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Scientists in Sweden have developed a micro-robot that does not break down in a liquid environment

Able to enter the vein and remove cholesterol layers

In a laboratory in Sweden, a tiny robot - small to no avail - moves microscopic glass blocks from one place to another with the help of a small arm and prepares for the big day when it will enter a vein and remove layers of cholesterol that have accumulated in it or remove unwanted guests, such as bacteria and viruses, that have entered the body.

Many laboratories around the world are now developing tiny robots, including insect-like flying micro-robots, but "none of them can operate in a liquid environment," wrote Edwin Jager of Linköping University in Sweden, in an article about the new development published last Friday in the journal "Science ". Jagger heads the team that created the new micro-robot.

The ability to operate in a liquid environment, such as blood or urine, allows this microrobot to be used for medical purposes. "Robots based on the same technology will be able to be worn on the end of a catheter, and be used to perform surgeries that require a high level of precision," Jager said. He added that a small fleet of several micro-robots could be used to build other tiny devices.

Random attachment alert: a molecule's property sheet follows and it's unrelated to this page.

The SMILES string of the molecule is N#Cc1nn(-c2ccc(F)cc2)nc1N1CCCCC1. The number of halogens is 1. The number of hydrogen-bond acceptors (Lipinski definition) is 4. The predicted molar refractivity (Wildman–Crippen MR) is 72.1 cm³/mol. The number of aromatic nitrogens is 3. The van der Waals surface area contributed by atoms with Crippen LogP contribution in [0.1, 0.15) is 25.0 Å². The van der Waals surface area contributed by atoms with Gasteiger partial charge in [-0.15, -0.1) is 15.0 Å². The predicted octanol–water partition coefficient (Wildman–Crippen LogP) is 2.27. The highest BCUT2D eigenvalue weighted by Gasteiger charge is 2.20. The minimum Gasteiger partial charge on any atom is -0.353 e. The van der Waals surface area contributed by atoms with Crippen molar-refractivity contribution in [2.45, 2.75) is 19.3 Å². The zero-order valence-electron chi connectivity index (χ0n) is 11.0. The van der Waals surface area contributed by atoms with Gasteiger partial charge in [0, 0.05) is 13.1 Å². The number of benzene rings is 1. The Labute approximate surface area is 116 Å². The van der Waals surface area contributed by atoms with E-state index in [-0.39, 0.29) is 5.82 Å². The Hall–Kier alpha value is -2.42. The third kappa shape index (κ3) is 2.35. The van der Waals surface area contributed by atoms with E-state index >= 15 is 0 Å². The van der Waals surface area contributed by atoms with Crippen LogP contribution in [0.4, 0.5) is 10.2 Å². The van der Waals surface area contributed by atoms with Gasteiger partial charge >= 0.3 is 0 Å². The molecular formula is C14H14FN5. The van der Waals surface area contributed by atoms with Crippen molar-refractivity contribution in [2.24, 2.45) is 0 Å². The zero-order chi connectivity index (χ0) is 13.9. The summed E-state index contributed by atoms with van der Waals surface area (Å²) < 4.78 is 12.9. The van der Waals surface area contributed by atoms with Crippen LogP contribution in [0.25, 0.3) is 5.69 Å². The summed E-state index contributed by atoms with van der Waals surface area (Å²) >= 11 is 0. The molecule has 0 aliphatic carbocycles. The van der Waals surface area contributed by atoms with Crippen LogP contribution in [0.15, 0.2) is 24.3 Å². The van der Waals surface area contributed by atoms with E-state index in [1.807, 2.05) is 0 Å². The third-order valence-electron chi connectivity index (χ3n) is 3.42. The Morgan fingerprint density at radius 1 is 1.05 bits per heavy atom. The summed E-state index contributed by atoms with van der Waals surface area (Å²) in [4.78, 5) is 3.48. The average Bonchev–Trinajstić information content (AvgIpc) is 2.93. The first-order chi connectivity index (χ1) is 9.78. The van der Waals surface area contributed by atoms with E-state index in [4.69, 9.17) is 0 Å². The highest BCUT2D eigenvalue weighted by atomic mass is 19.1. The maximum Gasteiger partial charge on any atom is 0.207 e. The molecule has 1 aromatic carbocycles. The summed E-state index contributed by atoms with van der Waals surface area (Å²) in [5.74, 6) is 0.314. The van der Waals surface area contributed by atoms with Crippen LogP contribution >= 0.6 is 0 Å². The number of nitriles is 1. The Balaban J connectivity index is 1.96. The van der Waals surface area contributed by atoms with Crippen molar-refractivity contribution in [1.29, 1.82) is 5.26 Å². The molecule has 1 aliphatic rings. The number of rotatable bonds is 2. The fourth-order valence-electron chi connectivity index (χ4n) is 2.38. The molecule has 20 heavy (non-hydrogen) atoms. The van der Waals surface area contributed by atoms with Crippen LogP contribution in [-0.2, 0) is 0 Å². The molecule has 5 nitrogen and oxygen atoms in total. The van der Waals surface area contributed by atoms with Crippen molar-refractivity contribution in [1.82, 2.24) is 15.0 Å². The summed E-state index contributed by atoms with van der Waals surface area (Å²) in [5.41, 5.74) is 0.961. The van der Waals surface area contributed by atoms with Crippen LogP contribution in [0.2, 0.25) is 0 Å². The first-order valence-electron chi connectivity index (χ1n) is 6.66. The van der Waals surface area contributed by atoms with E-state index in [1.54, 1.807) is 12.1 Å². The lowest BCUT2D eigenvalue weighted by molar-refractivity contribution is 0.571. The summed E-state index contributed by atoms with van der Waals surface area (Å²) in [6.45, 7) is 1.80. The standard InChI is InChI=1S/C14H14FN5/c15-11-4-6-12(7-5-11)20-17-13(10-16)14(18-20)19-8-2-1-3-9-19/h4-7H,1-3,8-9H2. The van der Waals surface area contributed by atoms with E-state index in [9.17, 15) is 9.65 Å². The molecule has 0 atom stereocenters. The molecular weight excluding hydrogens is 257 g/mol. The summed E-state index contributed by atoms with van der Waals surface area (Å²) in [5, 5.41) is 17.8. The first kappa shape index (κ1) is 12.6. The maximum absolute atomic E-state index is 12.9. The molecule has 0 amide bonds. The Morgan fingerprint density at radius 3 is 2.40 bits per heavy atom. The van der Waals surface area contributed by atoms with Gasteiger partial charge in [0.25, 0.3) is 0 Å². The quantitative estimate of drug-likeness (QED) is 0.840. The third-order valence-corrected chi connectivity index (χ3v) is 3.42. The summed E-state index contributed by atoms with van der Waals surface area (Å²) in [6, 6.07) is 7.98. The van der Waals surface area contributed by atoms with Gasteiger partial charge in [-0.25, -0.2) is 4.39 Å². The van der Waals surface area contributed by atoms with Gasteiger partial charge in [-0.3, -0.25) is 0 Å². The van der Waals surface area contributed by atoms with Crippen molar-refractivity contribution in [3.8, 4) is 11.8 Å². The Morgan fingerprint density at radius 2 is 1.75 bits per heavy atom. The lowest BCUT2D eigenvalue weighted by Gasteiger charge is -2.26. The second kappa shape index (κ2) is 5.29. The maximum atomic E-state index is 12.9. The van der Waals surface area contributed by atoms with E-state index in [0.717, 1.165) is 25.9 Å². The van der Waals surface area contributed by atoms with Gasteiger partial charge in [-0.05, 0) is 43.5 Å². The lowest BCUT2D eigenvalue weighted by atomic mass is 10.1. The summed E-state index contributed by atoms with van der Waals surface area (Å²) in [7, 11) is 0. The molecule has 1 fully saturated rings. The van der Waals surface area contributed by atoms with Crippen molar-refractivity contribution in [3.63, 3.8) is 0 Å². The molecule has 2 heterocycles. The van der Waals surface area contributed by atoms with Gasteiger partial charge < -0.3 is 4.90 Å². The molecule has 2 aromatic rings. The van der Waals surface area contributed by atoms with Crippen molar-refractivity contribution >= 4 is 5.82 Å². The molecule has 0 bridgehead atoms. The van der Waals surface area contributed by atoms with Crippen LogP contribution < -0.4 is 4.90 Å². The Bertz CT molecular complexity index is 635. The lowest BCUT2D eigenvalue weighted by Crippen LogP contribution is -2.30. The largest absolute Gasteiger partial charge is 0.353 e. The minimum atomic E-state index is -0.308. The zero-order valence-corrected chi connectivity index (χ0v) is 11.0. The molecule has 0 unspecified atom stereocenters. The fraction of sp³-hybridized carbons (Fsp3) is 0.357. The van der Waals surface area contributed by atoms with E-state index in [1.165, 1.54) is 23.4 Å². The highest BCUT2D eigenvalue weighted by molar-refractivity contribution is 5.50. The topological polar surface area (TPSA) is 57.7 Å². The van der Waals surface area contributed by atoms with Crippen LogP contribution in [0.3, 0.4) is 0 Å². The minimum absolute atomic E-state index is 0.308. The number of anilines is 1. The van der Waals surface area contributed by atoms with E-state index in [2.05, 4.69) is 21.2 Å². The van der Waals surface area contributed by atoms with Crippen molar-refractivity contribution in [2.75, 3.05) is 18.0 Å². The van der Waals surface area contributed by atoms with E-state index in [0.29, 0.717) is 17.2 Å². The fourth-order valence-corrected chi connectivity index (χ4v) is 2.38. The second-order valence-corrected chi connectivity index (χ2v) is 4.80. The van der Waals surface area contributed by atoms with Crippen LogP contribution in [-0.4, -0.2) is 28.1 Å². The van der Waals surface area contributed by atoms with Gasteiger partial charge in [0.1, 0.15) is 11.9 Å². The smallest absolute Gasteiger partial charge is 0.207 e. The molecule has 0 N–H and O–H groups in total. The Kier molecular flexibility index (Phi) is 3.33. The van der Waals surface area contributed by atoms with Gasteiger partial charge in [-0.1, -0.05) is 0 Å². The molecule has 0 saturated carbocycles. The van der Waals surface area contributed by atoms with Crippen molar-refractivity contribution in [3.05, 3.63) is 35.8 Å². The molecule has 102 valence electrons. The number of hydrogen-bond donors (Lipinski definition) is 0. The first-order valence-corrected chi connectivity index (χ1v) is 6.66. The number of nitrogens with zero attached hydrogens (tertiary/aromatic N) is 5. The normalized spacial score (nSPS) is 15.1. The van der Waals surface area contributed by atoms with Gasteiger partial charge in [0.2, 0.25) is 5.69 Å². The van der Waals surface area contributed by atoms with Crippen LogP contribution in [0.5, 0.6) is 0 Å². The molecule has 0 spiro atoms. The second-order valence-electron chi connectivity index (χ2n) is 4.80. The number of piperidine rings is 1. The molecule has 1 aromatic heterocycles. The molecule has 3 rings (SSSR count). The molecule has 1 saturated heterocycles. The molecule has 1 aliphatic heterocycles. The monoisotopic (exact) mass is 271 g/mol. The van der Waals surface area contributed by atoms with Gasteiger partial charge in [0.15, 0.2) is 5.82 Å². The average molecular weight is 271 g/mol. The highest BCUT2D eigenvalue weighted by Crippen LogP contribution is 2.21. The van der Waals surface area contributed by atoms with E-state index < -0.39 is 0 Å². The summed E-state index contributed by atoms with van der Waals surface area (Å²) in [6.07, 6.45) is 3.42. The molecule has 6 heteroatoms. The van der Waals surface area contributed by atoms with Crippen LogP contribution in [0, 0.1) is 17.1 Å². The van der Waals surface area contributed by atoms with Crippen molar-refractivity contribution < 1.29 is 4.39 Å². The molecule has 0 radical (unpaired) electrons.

The researchers have so far created 140 micro-robots, which are 670 millionths of a meter high and 170 millionths of a meter wide. They are equipped with an arm, with a flexible elbow and wrist, and two or four fingers. "A lot of people try to make micro-robots out of silicon, because silicon is a good conductor of electricity, which makes it possible to control the robot. But the silicon oxidizes when it is exposed to liquids and stops working," Jager said. He and his colleagues solved this by combining silicon surfaces and gold surfaces, which both protect the silicon from oxidation and conduct electricity well.

Electrodes are attached to each joint so that the microrobot can move each part separately. Its movement is based on the swelling and contraction of another material incorporated in it, a polymer called polyprole. A positive electrical charge swells the material and causes the microrobot's arm to open and the discharge of the charge shrinks the material and causes its arm to close. In this way the micro-robot successfully swung the blocks of glass from one miniature conveyor to another, proving according to Jagger its "potential as a tiny worker".
{Appeared in Haaretz newspaper, 3/7/2000}

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